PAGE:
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post #7674 of 7821 Old 04-04-2015, 09:52 AM
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Quote:
Originally Posted by Dark_Slayer View Post
My server price from recollection is as follows

$170 - Thermaltake armor
$50 - cx500 PSU
$90 - asrock z77 extreme 4
$40 - Intel g1610
$60 - 16GB ddr3-1866 (craigslist)
$90 - 128GB Vertex 4
$70 - BD/HDdvd/DVD-ROM
$110 - 2xNorco SS-500
$50 - IBM m1015 (flashed to LSI)
$20 - miscellaneous cables (molex to fan, ss-8087 breakout, sata power multipliers, etc)
$40 - windows 8.1 pro w/ wmc
$100 - Flexraid tRAID

Or $890 for the system without storage

Then the HDDs
$250 - 6TB Seagate NAS (parity)
$180 - 2x 3TB Seagate 3000dm001
$105 - 3TB red
$300 - 2x 4TB Seagate 4000dm000
$450 - 3x 4TB Hitachi 7k4000 (craigslist)
$150 - 4TB HGST deskstar NAS

So $1435 for 33TB usable space

Total $2325 for 33TB over time. All those things now would be different prices. The asrock z77, case, and ssd would be cheaper. The ram, non discounted windows, and IBM m1015 would be higher. I wouldn't have to get craigslist pricing on hard drives to get the price I got on the Hitachi drives (though I've not had any problem with them whatsoever)

I also have 15 bays with only 10 being used. Just going with 6TB drives from now on I could get 30 more TB of space. If those came out to $30 per TB (about where I wait for them to hit before buying) I would add $900 more overall or $3225 for 63 TB

So as it stands today, nowhere near $100/TB with plenty of potential to get down to $50 per TB or so as I build out. I only keep main titles, so I'm in the 25GB average BD camp or 40/TB. Definitely less then two dollars for me to store it with today's pricing, closer to $1 over time

I have an i7 but I substituted the celeron price because that would have been all I needed for a server. I chose the i7 to allow my family to transcode from my server. I also have a graphics card for limelight game streaming, but I didn't include that either nor did I include the price of the 256 GB ssd that I actually run in the server (substituted the vertex4 128 price at the time from when I bought 256) because I partitioned the drive giving 128GB as a landing disk for tRAID which was purely a performance decision and unnecessary expense for comparing just the storage pricing
Again, I was saying that if storage is so cheap, then people wouldn't be compromising their arrays based on cost. People would run multiple, small arrays on hardware cards using 15k rpm SCSI drives.

If it's so cheap then the cost wouldn't be the number one deciding factor most people use in determining their setup.

Quote:
Originally Posted by hogger129 View Post
I ran some encodes with x264 and tbh, I could see some banding even at the Slow speed setting. On Slower and Very Slow, it's not there. I just honestly don't have time sit and wait 4-6 hours on every disc in my collection (running an i7-4790), so decided to use Quicksync.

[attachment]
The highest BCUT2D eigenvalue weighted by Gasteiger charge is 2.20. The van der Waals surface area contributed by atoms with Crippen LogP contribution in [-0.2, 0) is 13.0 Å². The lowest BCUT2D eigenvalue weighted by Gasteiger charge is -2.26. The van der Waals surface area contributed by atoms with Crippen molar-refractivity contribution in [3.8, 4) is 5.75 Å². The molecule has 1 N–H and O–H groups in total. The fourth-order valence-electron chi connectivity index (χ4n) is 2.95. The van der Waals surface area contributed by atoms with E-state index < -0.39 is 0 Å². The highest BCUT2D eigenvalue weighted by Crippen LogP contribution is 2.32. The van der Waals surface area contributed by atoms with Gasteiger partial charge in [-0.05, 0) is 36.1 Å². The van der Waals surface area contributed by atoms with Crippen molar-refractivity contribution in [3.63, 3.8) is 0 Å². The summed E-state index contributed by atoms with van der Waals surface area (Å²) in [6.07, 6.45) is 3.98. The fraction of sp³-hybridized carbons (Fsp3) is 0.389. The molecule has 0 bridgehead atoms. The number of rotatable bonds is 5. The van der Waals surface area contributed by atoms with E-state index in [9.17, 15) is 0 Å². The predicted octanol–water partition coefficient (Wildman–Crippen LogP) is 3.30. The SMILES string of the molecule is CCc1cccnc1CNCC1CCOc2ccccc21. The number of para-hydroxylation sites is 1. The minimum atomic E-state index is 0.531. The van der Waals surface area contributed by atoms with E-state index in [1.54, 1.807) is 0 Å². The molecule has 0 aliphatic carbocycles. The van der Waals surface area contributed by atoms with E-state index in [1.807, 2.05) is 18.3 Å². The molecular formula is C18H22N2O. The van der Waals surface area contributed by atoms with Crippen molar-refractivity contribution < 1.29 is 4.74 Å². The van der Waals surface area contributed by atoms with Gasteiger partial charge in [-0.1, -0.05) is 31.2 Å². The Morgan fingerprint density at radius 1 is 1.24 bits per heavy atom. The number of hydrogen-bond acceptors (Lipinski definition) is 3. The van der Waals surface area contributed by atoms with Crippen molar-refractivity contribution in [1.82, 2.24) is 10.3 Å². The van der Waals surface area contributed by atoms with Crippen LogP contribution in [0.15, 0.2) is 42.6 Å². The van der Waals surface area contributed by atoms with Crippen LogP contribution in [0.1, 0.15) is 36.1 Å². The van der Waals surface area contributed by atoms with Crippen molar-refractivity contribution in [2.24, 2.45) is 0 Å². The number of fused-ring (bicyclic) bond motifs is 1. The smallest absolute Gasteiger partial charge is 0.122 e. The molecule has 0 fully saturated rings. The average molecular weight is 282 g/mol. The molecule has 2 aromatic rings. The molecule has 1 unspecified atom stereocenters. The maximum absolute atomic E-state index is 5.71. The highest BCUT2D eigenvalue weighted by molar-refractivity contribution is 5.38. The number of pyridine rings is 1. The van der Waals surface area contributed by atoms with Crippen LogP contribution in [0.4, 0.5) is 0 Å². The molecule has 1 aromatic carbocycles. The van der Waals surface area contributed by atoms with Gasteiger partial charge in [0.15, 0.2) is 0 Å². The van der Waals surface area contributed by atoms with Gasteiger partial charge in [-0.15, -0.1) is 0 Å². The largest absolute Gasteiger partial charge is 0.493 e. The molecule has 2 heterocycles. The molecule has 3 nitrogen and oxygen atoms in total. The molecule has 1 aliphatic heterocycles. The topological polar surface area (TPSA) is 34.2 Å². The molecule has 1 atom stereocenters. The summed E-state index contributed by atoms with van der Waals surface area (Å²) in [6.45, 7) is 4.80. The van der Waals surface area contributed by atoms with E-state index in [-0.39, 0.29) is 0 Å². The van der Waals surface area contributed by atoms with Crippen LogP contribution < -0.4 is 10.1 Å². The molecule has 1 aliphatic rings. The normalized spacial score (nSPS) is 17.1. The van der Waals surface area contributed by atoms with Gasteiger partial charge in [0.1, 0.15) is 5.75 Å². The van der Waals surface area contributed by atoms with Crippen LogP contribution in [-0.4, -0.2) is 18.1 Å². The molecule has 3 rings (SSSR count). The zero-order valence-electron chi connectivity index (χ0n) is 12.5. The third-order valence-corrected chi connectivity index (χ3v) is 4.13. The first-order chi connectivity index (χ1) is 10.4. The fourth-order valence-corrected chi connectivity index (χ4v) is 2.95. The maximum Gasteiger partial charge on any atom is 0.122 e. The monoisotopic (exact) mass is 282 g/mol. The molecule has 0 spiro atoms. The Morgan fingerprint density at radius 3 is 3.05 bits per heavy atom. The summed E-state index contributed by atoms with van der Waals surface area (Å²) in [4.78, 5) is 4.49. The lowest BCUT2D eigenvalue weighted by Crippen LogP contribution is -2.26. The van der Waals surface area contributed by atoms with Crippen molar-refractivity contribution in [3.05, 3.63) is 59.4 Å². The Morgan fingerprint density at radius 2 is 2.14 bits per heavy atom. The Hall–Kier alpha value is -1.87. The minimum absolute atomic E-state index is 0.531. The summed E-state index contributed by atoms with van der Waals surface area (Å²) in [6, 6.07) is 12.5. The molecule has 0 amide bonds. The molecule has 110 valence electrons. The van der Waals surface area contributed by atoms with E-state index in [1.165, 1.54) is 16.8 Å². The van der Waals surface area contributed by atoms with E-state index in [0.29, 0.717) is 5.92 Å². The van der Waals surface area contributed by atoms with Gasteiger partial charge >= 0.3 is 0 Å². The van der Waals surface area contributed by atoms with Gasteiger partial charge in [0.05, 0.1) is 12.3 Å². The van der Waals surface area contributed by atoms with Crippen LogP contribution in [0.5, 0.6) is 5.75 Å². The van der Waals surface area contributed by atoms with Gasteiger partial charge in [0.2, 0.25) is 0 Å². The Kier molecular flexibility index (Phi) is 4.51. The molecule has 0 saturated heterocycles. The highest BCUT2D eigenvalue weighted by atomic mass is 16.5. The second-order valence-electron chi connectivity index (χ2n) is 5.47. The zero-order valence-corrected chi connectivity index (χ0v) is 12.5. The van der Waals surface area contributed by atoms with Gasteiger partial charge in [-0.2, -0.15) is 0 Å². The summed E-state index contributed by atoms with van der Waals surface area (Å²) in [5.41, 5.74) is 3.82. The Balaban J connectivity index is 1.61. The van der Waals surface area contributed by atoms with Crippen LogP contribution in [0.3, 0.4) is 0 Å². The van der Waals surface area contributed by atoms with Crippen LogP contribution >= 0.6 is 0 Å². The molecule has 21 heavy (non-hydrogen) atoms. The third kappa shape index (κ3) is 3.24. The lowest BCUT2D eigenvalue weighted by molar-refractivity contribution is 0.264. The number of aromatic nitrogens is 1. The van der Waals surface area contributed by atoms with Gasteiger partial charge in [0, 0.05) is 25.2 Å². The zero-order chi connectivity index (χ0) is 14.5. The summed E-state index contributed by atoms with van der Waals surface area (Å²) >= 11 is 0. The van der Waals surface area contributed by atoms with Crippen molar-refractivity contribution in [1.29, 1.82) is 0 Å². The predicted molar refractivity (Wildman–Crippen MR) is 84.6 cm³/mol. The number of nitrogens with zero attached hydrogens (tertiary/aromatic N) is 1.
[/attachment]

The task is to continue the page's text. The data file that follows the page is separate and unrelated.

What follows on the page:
Something strange was going on with Handbrake too because the file sizes with x264 ended up being larger than the file sizes with Quicksync encodes. I thought the reason x264 was slow as because it's packing more data into a smaller area. When x265 becomes more mature and has more support then I'll take the time and do it properly with x265.

x264 profiles don't necessarily mean a better pq. You can combat banding a number of ways like increased bit rate, going 10 bit, increasing aq-strength or any other number of options.

You can't compare different encoding methods unless you have controlled settings across the board. Doing high bitrate two pass on one and high crf on another wouldn't make for a fair comparison for example.
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post #7675 of 7821 Old 04-04-2015, 12:02 PM
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Again, I was saying that if storage is so cheap, then people wouldn't be compromising their arrays based on cost. People would run multiple, small arrays on hardware cards using 15k rpm SCSI drives.

If it's so cheap then the cost wouldn't be the number one deciding factor most people use in determining their setup.




x264 profiles don't necessarily mean a better pq. You can combat banding a number of ways like increased bit rate, going 10 bit, increasing aq-strength or any other number of options.

You can't compare different encoding methods unless you have controlled settings across the board. Doing high bitrate two pass on one and high crf on another wouldn't make for a fair comparison for example.
Agreed, Profiles and Speed don't mean much at all for quality. Speed, Size, Quality...... Pick 2.

The only way to really adjust quality is to lower the CQ level when using the presets or increase the bitrate. Everything else is just an efficiency setting. Even then, it could be argued that bitrate is the only true setting that creates quality. Everything else is 'perceived' quality at a lower bitrate.
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post #7676 of 7821 Old 04-04-2015, 01:22 PM
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Quote: